How to create an annotation in Java

Defining a Java annotation is clearly documented and the knowledge how to do this should be a part of every Java programmer’s toolbox:

How to create an annotation in Java
  1. An annotation is a special form of interface, identified by the keyword @interface
  2. For every annotation, a list of possible targets needs to be specified identifying the elements where the annotation is allowed to appear (e.g. type, field, method, …​)
  3. Also for every annotation, the programmer should specify the retention policy. This tells the compiler what to do with the annotation after processing it. Most Java programmers choose RetentionPolicy.RUNTIME quite automatically because (1) its the retention policy used in most examples and (2) because a lot of annotations are processed at runtime using reflection. However, the annotations of the PlantUML class diagram processor will be required neither by the compiler nor at runtime, so we discard them after the processing phase (RetentionPolicy.SOURCE)

How to implement an annotation processor

All Java programmers know how to use annotations, and most of the more senior ones know how to write and process them — at runtime. To process annotations at compile time, however, requires some additional steps:

  • Implement the Processor interface
  • Make the processor known to the Java compiler
  • Implement logic based on the Java (annotation processing) language model

Implement the processor interface

How to implement an annotation processor
  1. All annotation processors must implement the interface Processor or its descendant AbstractProcessor
  2. Annotation processors need to define the annotations they process. This list doesn’t have to include all annotations used by the processor, however! Only the top-level annotations that should be delivered by the processing framework when it calls the process(..) method are required here - in our case, that’s only the annotation @PlantUmlType
  3. Processors need to define the options they process — those put on the javac command line using the -A parameter
  4. Processors need to define the Java source version they understand
  5. The current version of the processor has been tested with Java 8

Add the required meta information

In addition to the implementation processor, we have to add the following file:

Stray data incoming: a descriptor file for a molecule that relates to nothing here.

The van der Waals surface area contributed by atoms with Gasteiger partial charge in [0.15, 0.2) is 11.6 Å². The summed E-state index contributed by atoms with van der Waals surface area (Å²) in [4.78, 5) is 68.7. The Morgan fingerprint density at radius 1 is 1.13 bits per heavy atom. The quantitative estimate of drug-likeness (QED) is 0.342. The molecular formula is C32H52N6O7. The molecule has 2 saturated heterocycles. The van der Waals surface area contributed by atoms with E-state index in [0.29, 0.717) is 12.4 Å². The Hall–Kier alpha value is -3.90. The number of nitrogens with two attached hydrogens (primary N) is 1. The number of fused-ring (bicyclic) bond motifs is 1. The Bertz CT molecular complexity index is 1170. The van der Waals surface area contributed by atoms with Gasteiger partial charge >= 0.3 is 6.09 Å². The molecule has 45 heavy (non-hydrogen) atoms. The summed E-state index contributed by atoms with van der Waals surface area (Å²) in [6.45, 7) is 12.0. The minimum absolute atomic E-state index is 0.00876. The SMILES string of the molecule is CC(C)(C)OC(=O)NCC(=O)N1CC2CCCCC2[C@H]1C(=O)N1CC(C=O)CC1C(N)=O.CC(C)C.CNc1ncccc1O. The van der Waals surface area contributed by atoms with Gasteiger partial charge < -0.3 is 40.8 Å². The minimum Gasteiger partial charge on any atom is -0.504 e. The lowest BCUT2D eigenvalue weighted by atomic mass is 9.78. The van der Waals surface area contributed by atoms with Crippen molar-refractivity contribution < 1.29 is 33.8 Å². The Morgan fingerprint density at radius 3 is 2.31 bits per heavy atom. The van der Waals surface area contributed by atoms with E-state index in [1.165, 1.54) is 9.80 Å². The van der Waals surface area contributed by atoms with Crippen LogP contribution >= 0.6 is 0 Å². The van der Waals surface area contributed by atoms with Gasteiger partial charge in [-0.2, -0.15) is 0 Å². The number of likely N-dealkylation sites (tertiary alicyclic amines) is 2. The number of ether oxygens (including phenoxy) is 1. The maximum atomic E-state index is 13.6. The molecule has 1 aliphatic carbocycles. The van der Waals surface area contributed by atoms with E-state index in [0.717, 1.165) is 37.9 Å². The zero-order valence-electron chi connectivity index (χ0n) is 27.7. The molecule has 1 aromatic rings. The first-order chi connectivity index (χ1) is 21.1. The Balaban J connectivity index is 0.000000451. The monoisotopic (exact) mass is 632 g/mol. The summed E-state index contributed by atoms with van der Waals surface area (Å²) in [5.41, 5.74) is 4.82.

This file, containing only the fully qualified class name of the processor, causes it to be registered with the annotation processing environment.

Alternatively, Google Autoservice may be used to auto-generate this file.

Data Model

Our little project would look quite bad if we weren’t ‘eating our own dog food’. So the centerpiece of our documentation for the PlantUML Class Diagram generator is a class diagram, fully auto-generated from annotations:

Annotation processor classes

What’s next?

The first version of something is seldom perfect. There is a lot more that could be done:

  • Support for additional class diagram elements
  • Support for other diagram types

Support for additional class diagram elements

While the feature set supported by the annotation processor is enough to use it in a productive way, the limits of what may be rendered into the resulting class diagrams are still obvious. For example, there is no support yet for:

  • Methods
  • Relation notes
  • Special associations like aggregation and composition
  • Floating notes
  • Generics
  • Stereotypes
  • …​

Support for other diagram types

For us, generating class diagrams is only a first step. Going further, we’d like to investigate rendering other diagram types. The class diagram was the obvious place to start, since its features closely match the information that can be gleaned from the information harvested by the annotation processing environment.


In this blog post, we have shown that it is well possible to generate useful diagrams from source code by giving the developers a big deal of influence on the outcome using Java annotations, along with a tool set that, while still being in an early stage of development, can already produce very nice and fully accurate class diagrams. We hope that this blog post will be the first in a series in which we will try to extend its capabilities into a complete tool suite that helps developers in writing documentation that is accurate, close to the code, and always up to date.

Code is available at Github.

We at Comsysto Reply develop sophisticated and innovative software solutions with great passion. We take care of projects holistically and with full transparency: you get everything from one source.

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This blogpost is published by Comsysto Reply GmbH